Cebu Pacific A320. Photo: Cebu Pacific Air.
In 2013, Typhoon Haiyan created a 13-foot storm surge in the Leyte Gulf that swept through the city of Tacloban killing more than 6,300 people and destroying nearly 1.1 million homes. After the storm, one of the only ways to get relief efforts to residents in the Tacloban region was through the Daniel Z. Romualdez Principal Airport. However, the airport itself also suffered major damage, as the storm destroyed its Very High Frequency (VHF) Omnidirectional Range (VOR) ground-stations and landing lights. That limited air relief operations at the time, but ultimately lead to a new satellite-based solution, the Philippines’ first Required Navigation Performance (RNP) 1 Standard Arrival Routes (STARs), Standard Instrument Departures (SIDs) and Global Navigation Satellite System (GNSS) approach into the airport. All of the new procedures were published in the International Civil Aviation Organization (ICAO) Aeronautical Information Publication (AIP) in June 2016.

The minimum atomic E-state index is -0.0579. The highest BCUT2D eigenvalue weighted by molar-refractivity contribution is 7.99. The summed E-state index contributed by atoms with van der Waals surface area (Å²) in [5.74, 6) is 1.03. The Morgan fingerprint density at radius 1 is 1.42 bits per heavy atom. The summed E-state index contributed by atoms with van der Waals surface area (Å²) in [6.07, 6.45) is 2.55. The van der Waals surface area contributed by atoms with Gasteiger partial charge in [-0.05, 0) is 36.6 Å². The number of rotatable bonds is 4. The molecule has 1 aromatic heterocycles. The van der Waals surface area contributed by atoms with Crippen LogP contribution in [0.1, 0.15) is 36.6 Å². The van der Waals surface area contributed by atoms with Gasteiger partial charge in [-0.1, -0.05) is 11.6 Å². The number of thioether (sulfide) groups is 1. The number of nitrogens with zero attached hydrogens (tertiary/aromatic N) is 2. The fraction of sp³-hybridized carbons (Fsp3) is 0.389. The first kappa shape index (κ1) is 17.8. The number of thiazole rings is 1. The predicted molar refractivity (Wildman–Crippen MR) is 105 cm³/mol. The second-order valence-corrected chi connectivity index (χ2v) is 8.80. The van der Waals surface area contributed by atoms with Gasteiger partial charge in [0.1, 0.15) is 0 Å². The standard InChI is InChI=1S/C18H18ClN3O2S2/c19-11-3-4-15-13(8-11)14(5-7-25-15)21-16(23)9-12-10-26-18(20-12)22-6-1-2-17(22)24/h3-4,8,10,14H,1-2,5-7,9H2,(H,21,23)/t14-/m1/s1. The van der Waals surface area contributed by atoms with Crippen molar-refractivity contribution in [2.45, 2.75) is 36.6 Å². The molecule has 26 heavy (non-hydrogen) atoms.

“After the typhoon destroyed the VOR, we realized this was not the first time this happened and it was not going to be the last. In collaboration with Hughes Aerospace, we offered an immediate free-of-charge GNSS approach into the airport, so that when this happens in the future, the whole relief effort is not reliant on ground-based navigation aids,” Brian Davis, vice president of airlines, Asia Pacific at Honeywell Aerospace, told Avionics Magazine.
According to the International Federation of Red Cross and Red Crescent Societies 2015 World Disasters report, the Philippines is “one of the most disaster-prone countries in the world,” with more than 103 million people reportedly affected by natural disasters between 2005 and 2014.